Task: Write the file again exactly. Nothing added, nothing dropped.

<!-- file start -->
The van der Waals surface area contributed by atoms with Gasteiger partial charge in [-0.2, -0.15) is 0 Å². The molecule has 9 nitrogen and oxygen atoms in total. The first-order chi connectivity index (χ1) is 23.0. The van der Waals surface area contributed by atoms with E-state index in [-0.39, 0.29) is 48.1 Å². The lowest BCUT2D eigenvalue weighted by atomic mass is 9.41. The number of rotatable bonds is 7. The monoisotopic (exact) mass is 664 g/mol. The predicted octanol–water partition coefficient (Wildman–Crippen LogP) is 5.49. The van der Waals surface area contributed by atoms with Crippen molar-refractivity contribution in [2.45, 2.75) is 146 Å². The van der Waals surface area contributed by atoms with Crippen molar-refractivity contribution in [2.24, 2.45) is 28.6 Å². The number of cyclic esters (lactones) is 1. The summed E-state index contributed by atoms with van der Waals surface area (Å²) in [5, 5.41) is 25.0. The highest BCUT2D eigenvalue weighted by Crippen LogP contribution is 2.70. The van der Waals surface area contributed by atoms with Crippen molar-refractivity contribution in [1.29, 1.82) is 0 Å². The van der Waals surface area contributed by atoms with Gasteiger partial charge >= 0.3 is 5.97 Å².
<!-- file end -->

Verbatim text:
The van der Waals surface area contributed by atoms with Gasteiger partial charge in [-0.2, -0.15) is 0 Å². The molecule has 9 nitrogen and oxygen atoms in total. The first-order chi connectivity index (χ1) is 23.0. The van der Waals surface area contributed by atoms with E-state index in [-0.39, 0.29) is 48.1 Å². The lowest BCUT2D eigenvalue weighted by atomic mass is 9.41. The number of rotatable bonds is 7. The monoisotopic (exact) mass is 664 g/mol. The predicted octanol–water partition coefficient (Wildman–Crippen LogP) is 5.49. The van der Waals surface area contributed by atoms with Crippen molar-refractivity contribution in [2.45, 2.75) is 146 Å². The van der Waals surface area contributed by atoms with Crippen molar-refractivity contribution in [2.24, 2.45) is 28.6 Å². The number of cyclic esters (lactones) is 1. The summed E-state index contributed by atoms with van der Waals surface area (Å²) in [5, 5.41) is 25.0. The highest BCUT2D eigenvalue weighted by Crippen LogP contribution is 2.70. The van der Waals surface area contributed by atoms with Crippen molar-refractivity contribution in [1.29, 1.82) is 0 Å². The van der Waals surface area contributed by atoms with Gasteiger partial charge >= 0.3 is 5.97 Å².